This was an interesting, easy-to-read novel, but not, in my opinion, worthy of being a best-seller. I chose to read it for two reasons: sometimes Oprah is right about books, and the title. My grandmother was named Hattie, and my favorite niece is named after her. How could I resist? (A side note: Hattie in the book has a sister named Pearl; my grandmother Hattie had a daughter named Pearl.) In this case, I think Oprah was mistaken. Don’t get me wrong: this was definitely better than Madame Bovary, but Oprah has chosen better books in the past. (Am I the only one who wonders if Oprah actually reads all the books she chooses? She has an empire to run; how does she find time to read? Or enjoy all that money? I have to wonder if she ever just curls up with a book, a cup of tea, and those dogs.)
Hattie is a young black woman, only seventeen when the book begins, with a husband and twin babies. After leaving Georgia with her mother and sisters two years before and settling in Philadelphia, she marries and in quick succession loses her mother to death and one sister to the South. She is alone in a cold and lonely town, poor and scared.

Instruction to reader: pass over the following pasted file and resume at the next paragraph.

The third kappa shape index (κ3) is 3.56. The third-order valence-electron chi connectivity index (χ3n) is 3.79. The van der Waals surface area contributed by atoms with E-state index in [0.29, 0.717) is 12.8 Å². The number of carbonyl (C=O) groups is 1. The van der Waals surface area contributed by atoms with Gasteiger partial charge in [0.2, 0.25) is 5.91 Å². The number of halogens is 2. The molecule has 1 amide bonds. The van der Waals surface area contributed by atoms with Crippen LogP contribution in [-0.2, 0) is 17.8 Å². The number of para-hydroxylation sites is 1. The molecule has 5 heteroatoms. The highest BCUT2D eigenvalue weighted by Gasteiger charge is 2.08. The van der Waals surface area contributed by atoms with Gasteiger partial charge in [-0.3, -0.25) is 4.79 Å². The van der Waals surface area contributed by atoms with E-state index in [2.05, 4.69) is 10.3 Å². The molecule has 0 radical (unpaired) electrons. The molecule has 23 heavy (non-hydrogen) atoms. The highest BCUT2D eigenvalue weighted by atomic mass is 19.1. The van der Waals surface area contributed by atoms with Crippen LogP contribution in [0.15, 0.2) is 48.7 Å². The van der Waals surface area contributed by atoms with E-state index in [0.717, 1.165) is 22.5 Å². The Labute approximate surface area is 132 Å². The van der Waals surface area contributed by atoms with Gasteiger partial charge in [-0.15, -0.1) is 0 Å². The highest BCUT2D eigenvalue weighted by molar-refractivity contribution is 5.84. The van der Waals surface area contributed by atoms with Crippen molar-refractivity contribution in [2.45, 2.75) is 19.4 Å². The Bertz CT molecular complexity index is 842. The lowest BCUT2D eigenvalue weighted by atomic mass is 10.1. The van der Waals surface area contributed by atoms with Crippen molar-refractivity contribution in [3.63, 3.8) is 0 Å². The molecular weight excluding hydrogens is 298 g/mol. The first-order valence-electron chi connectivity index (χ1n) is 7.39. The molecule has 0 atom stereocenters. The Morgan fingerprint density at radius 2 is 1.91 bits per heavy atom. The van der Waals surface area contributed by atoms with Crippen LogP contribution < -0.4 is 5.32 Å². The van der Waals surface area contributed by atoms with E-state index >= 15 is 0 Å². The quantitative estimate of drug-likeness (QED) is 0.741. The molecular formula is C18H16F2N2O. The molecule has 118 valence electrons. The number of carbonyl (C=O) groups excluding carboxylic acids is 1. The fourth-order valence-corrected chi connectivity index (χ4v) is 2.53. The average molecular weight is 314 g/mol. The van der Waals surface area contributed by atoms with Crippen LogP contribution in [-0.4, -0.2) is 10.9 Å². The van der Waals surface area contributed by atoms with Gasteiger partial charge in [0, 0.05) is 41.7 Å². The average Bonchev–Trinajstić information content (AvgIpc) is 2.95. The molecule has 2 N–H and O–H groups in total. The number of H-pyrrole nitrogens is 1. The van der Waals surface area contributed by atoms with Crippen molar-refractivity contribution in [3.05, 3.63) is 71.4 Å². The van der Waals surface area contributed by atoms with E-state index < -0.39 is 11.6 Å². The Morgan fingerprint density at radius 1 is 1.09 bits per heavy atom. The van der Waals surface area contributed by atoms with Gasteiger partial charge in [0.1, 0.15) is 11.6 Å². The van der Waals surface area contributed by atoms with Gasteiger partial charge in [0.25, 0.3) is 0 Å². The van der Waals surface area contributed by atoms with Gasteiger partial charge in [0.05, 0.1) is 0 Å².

The tribes of the title are Hattie’s children, each chapter named for one or more, their struggles and experiences. From the twins of the first chapter, Philadelphia and Jubilee, suffering through pneumonia in the harsh winter, whose deaths change their mother forever. Her pain and anger after this event affects all of her relationships. She loves the rest of her children, but is unable to show them. Her children call her The General, and resent her hard work to keep them all alive. The children grow up to be everything their mother does not want them to be: Floyd, while a successful musician, struggles with his sexuality. Alice and Billups hide an event that tortures both of them. Bell throws herself into a life of debauchery to hurt her mother, nearly killing herself in the process. Franklin gambles and drinks away his family. Six is lost to the life of faith he does not really believe in; Cassie’s mental illness is wrapped up in religion and paranoia. Ruthie is Hattie’s love child, almost sets Hattie free. Ella, the child of Hattie’s middle years, is loved, and sent away to live with sister Pearl, in hopes that she will have a better life. Sala, the grandchild, Cassie’s daughter, is the child Hattie tries to save. She has lost Cassie to her craziness, lost the twins to death; Six to religion and his own desires. While she rescued Bell from her illness, we never find out if their relationship becomes better, or even what happens once Bell leaves the hospital. And this is my problem with this book-no follow through. I want to know what happens to these people! The book skims over the issues of the times, from Prohibition, Jim Crow, Civil Rights, sexuality, alcoholism and disease, as well as mental illness and religion, but never really addresses any of them. The ending is unsatisfactory and abrupt, without any kind of resolution. I enjoyed the stories, as far as they went, but I long for more. Perhaps Six Tribes would have been a better ides, with a bit more focus on each tribe?